Supposedly, even numbered years are less eventful and stressful than odd numbered ones. For us, 2022 was challenging with setbacks, heartaches, and indulgences.
We started off with a full calendar, taking lamp work and fused glass classes and attending plays and events in Seattle and locally. Rich took a week-long course, learning how to draw with pastels.
Additionally, we dove into refreshing our master bathroom, ordering a glass barn shower door, frosted glass sliders for our walk-in closet, cabinets, countertop, and ceramic handles. We then waited. And waited. And waited. It took over six months to get the cabinets, and a snafu in measuring the countertops, resulted in additional delays.
By late summer, we were finally ready to install the flooring, using left-over solid bamboo from our 2017 remodel. Needing a few more boxes, we called the supplier, discovering they no longer made that flooring, but we could get engineered boards. Rich was forced to pull up what he’d previously installed and start over.
Last year, after we replaced our wooden deck with composite, Rich built raised wooden beds for our garden. With the rest of the wood, he built an 11×14 foot viewing platform at the bottom of our property. One of our neighbors complained, starting a domino of issues, which took months of submitting drawings and paperwork. In September, we were told that if we kept the platform in its current location, the permit would cost over $2,000. Really?
Happily, we realized moving the platform to the top of our property, by our walkway, we wouldn’t be in violation of any land use or building codes. Moving the platform took ingenuity on the part of Rich’s daughter Stacey and her husband Shawn, but it’s now in its permanent location and perfect for our double hammock.
A concern, voiced by the county, was the frailty of our sandy bluff. Sure enough, an unusually rainy spring coupled with our Neighborhood Association releasing a torrid of water in front of our house–when they drained the community well–resulted in a 6×30 foot chunk of our bluff collapsing. Days earlier, Julie had been removing poisonous hemlock along the bluff.
While we planted an extensive vegetable (and flower) garden, the non-stop rain curtailed their maturation. Although, this was the first year we were able to grow rows of perfect corn. Unfortunately, rats climbed up the stalks and ate most of the ears before we could pick them. Next year, we need to get a plastic owl or other deterrent to scare them away.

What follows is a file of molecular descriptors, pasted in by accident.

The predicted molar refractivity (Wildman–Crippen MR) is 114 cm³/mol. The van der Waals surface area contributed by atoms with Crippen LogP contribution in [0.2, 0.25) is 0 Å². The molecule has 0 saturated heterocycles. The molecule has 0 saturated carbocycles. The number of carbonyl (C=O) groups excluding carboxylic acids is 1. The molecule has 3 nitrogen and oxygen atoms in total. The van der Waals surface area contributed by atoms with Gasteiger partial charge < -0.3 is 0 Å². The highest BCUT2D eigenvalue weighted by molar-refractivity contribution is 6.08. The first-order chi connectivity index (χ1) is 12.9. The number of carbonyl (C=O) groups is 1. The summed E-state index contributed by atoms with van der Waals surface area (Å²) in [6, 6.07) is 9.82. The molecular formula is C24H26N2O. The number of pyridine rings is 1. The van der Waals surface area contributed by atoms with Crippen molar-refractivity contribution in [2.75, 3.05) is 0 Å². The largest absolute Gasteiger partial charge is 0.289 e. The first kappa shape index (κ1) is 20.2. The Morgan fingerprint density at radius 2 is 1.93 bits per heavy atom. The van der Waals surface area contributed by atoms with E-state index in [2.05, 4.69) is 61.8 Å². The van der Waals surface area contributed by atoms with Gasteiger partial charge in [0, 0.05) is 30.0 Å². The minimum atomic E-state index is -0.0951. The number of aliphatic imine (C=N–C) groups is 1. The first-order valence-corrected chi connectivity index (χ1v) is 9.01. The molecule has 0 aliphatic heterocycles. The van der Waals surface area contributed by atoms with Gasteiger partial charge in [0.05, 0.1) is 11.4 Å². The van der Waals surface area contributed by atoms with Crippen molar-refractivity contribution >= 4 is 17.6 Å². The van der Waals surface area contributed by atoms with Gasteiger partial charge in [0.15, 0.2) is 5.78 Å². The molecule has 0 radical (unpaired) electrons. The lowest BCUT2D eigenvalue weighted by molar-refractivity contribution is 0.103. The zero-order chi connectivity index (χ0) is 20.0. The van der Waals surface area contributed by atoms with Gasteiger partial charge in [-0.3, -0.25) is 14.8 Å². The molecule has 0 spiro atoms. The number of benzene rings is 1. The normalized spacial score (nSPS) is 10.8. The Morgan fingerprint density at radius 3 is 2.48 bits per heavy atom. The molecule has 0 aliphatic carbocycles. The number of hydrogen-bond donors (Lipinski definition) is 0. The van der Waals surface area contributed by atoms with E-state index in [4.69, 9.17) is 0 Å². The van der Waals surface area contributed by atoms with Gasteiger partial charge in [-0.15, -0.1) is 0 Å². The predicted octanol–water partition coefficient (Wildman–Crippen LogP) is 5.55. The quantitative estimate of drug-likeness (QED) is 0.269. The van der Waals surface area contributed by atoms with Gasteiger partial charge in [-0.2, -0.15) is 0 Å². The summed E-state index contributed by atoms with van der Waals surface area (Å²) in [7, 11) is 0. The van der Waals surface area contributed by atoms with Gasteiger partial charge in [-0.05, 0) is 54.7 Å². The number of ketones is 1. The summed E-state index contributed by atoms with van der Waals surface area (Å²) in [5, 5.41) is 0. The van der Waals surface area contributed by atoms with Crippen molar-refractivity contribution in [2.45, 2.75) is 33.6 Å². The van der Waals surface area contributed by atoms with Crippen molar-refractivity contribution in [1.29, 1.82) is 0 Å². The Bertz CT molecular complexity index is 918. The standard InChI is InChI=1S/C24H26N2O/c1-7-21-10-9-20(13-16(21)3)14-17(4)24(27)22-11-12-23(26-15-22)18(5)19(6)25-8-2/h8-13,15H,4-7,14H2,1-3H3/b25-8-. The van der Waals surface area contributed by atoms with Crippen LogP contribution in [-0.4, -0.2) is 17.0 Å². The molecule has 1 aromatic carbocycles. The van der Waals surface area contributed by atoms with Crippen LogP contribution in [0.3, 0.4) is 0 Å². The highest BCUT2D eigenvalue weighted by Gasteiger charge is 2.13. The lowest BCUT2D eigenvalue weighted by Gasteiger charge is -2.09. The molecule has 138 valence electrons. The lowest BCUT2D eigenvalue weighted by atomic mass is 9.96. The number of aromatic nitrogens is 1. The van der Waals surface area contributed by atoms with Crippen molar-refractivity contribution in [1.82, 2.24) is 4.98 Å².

Earlier in the year, Zephyra, our long-haired calico was diagnosed with kidney disease. One evening, she had a seizure. It was a full moon, no different than the night we found her when we lived in Texas. It occurred to me that Jujube, her soulmate, who’d died last year, was calling her to cross the rainbow. The emergency vet concurred it was time to let her go.
Also unexpectedly, in early July, we woke to howling. Lolitta, our beautiful 7-year-old Siamese had a blood clot, cutting off circulation to her back legs. We rushed her to the vet and had to make the agonizing and immediate decision to end her pain.
Unable to stop crying, Julie searched for a cat who could fill the void. The day before we flew to Florida for a cruise, she contacted a rescue organization, which was fostering a semi-feral, Siamese that was similar in size and coloring to Lolitta, and like Lolitta had given birth to a litter of kittens before she was 1 years old.
When we got home from our cruise, we drove 3-hours, one-way, to get her. The next day, she “freaked out,” gorging a scratch across the top of Rich’s hand, which landed him in a clinic and then twice in the emergency room—to get oral and three different intravenous antibiotics to reduce the swelling and infection.
Happily, the hellion quickly mellowed and morphed into Jiniko Moxie, a personable, playful, and sassy cat who follows us around the house like a dog.
In June, Julie retired from developing marketing communications for Microsoft and other technology companies. The decision was based on our having booked two repositioning cruises, the first one on the Caribbean Princess in July. We started in Fort Lauderdale and traveled up the east coast to Quebec City, stopping in Norfolk, New York, Boston, Newport, Bar Harbor, Saint John New Brunswick, and Nova Scotia. Unfortunately, we both returned with hefty cases of COVID, despite having had four vaccines.
In late September, we boarded Holland America’s Nieuw Amsterdam and traveled from Vancouver, Canada along the west coast through the Panama Canal, and ended up in Fort Lauderdale three weeks later. Stops included San Francisco, Catalina Island, San Diego, Puerto Vallarta, Huatulco, and Puerto Chiapas, Mexico, Puerto Quetzal, Guatemala, Puerto Caldera, Costa Rica, Oranjestad, Aruba, and Half Mood Cay, Bahamas.
During this trip, we met for the first time, Shanel, one of Julie’s cousins on her mother’s side. We had a fabulous day touring the San Diego Zoo with her two adorable sons, Owen and Lucas, and her husband Marcos.
In March, we spent three marvelous days with Julie’s cousin Sallie, who visited from Portland, Oregon. Growing up, Julie enjoyed spending time with her and is grateful that they reconnected.
June was equally memorable, spending a long weekend with Rich’s kids and their families in Long Beach, Washington. The weather was ideal, and it was the perfect mix of beach, relaxing, playing games, and catching up on news.
We hope this holiday season caps off a memorable and fulfilling year, and that you’re welcoming the start of 2023.